QuestionCan you tell me how to check an EKG report?wikiHow ContributorCommunity AnswerI think this article could help: http://www.wikihow.com/Interpret-EchocardiogramsThanks!
Please help me I'm trying to lower my heart rate from a fast heart rate to a normal heart beat again. I wanna slow down my blood pressure down to back to it normal rate again.
To calculate your target heart rate, first estimate your maximum heart rate by multiplying your age by 0.7 and then subtracting that number from 207. Next, determine your resting heart rate by feeling your pulse after you wake up in the morning and counting the number of beats in 1 minute. Once you've found both of those, subtract your resting heart rate from your maximum heart rate. Finally, multiply that number by 0.5-0.85 to find your target heart rate, depending on how moderate or intense you want your target heart rate to be.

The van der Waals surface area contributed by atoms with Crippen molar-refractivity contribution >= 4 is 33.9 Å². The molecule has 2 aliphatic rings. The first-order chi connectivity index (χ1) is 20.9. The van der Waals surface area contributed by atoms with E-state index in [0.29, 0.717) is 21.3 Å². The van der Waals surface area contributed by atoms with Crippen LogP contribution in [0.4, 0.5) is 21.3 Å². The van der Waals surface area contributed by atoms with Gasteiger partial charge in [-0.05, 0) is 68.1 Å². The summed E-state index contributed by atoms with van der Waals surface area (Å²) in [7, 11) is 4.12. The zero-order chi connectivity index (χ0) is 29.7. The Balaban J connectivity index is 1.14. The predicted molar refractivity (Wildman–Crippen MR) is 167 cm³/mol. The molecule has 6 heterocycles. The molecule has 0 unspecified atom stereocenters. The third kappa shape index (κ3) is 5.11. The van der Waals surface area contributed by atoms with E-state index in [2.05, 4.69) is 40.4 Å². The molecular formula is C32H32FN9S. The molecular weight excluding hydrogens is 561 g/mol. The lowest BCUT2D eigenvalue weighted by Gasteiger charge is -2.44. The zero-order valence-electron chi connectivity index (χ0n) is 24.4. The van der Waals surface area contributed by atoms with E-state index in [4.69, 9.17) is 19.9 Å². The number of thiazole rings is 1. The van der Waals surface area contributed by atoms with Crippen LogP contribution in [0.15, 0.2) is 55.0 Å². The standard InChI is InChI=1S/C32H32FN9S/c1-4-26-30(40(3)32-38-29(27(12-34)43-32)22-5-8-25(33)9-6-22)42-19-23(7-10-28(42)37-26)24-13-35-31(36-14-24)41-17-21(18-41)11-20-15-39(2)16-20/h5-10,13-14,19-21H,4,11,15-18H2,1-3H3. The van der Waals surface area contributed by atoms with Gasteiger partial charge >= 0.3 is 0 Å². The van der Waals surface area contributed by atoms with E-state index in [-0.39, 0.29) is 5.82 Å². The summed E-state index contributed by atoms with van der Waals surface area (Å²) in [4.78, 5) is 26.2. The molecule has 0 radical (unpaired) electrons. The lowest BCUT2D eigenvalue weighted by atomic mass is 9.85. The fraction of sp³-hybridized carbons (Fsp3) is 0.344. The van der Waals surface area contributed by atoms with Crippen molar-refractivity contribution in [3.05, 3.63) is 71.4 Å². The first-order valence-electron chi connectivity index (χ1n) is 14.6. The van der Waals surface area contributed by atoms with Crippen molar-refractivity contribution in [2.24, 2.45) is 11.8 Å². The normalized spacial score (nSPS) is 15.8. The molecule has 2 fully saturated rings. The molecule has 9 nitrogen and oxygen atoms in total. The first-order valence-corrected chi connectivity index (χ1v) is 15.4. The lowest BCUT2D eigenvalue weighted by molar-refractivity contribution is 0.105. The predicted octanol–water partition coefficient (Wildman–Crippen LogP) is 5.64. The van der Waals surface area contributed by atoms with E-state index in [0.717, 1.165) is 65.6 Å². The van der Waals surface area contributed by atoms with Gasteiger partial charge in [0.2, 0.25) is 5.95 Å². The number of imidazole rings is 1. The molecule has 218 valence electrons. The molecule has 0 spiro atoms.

- During your workout, you should make sure that your heart rate falls within your target heart rate zone to maximize cardiovascular fitness.
- The target heart rate is only an estimate! If you get exhausted too early or too often, it means you are working out too hard and should ease off.
- Visit a doctor if you are at risk of heart problems. If you have a heart condition or take medication that affects your heart or blood pressure, do not try to calculate your own THR (target heart rate). Ask a doctor to examine you and help you form a safe exercise plan. It's also a good idea to involve your doctor in any new exercise plan if you are overweight, over 40 years old, or have not exercised in a long time.
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Video: The Karvonen Formula for Target Heart Rate Calculation